March 7, 2019 - 9:15am
Vancouver Island University’s newest faculty member in Dental Hygiene, Professor Deanna Mackay, relocated from the prairies in Manitoba to pursue her lifelong dream of becoming a teacher. After a lengthy career in the clinical dental world – seven years as a dental assistant and almost 12 years as a dental hygienist – she is sharing her knowledge with future dental professionals. Extremely enthusiastic about teeth and caring for the people attached to them, Mackay brings her passion and a fresh outlook into the classroom.
What do you feel you bring to VIU?
In university, students largely learn the clinical aspect of the profession in order to put it into practice in the field, but there is also an art to dental hygiene– of how you interact with your clients, how to work together with your dental team and other health care professionals, the real-world practice. I bring a well-rounded outlook on the diverse industry of dental hygiene and hopefully will inspire my students to see all of the amazing aspects of the profession.
If you could choose a different career path, what would it be?
I have worked so hard to get here, I don’t think I have thought past this point! If money wasn’t a barrier, I would probably be a full-time student. I absolutely love learning. If I could be in university and show up for classes to learn all day, that would be a pretty enjoyable life.
One of VIU’s core values is research and the pursuit of knowledge. What is your take on that?
Research gives us a different outlook on our world. It is crucial to growing our profession and advancing our lives to be better, healthier and happier.
What do you hope to achieve at your time at VIU?
Along with being a successful educator and colleague, I hope to continue the research I started during my master’s degree. I researched how individuals and their partners experience head and neck cancer from a psychological perspective. The outcomes were really eye opening for me. I hope my research creates an open dialogue and provides critical insights for health-care providers and decision-makers to better support patient and family-centered care.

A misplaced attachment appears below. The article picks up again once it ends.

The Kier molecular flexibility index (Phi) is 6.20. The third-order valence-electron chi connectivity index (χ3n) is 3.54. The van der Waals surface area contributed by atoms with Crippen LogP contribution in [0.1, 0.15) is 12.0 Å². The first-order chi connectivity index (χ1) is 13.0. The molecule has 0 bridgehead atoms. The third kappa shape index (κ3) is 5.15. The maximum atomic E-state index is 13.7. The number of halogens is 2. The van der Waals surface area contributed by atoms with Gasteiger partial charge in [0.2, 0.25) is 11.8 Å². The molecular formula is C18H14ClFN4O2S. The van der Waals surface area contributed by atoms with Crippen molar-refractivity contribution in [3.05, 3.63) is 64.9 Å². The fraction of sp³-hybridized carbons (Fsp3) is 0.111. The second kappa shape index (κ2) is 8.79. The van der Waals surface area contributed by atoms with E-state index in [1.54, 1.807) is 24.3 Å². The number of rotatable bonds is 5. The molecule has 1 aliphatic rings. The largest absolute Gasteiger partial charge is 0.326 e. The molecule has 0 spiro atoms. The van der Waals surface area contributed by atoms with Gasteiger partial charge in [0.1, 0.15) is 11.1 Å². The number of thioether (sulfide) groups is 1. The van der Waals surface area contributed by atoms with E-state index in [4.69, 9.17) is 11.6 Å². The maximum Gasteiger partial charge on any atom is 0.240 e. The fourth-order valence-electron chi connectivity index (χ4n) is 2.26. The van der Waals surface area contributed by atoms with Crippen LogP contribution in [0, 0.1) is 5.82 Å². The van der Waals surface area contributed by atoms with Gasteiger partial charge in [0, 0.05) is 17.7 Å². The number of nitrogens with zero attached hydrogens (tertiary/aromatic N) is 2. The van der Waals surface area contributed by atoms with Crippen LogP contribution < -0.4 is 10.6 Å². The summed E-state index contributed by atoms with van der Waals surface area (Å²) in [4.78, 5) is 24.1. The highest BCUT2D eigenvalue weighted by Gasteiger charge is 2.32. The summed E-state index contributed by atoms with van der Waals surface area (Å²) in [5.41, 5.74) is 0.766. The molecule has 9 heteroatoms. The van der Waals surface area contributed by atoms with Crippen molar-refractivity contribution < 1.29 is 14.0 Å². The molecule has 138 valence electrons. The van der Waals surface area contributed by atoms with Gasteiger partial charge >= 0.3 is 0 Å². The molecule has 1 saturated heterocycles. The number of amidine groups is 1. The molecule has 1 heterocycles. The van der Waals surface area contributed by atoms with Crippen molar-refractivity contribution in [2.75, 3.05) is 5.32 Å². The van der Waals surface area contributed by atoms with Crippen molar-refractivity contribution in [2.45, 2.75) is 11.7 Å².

What message do you want students to learn from your insight?
Throughout my study participant interviews, all individuals shared their perspectives on the positive and negative impacts that health-care professionals had on their cancer and survivorship experiences. As a health-care provider, I am now more aware of the effect of my words and how I make individuals feel. Maya Angelou’s famous quote, “People will forget what you said, people will forget what you did, but people will never forget how you made them feel” speaks to what I now carry forward about the importance and value of how we as health-care professionals interact with our clients and family members. The resounding message I heard from my participants was that they did not remember all the stats or facts shared with them, but they remembered when someone talked with them as a real individual. Simple eye contact, a hug, a pat on the shoulder, the recognition that the person sitting across from you is an individual, is unique and is not just a “patient” or your 10:15 am appointment resonated deeply with my participants. They voiced how deeply the words and intentions of health-care providers mattered to them.
I hope to instill this insight in my students. Our words and intention can impact how our clients and their family members can perceive their treatment, the health-care system and themselves. I hope my students take this to heart and will use their words, actions and their clinical relationships to best support client and family-centred care.
Rae-Anne Guenther, Communications Officer, Vancouver Island University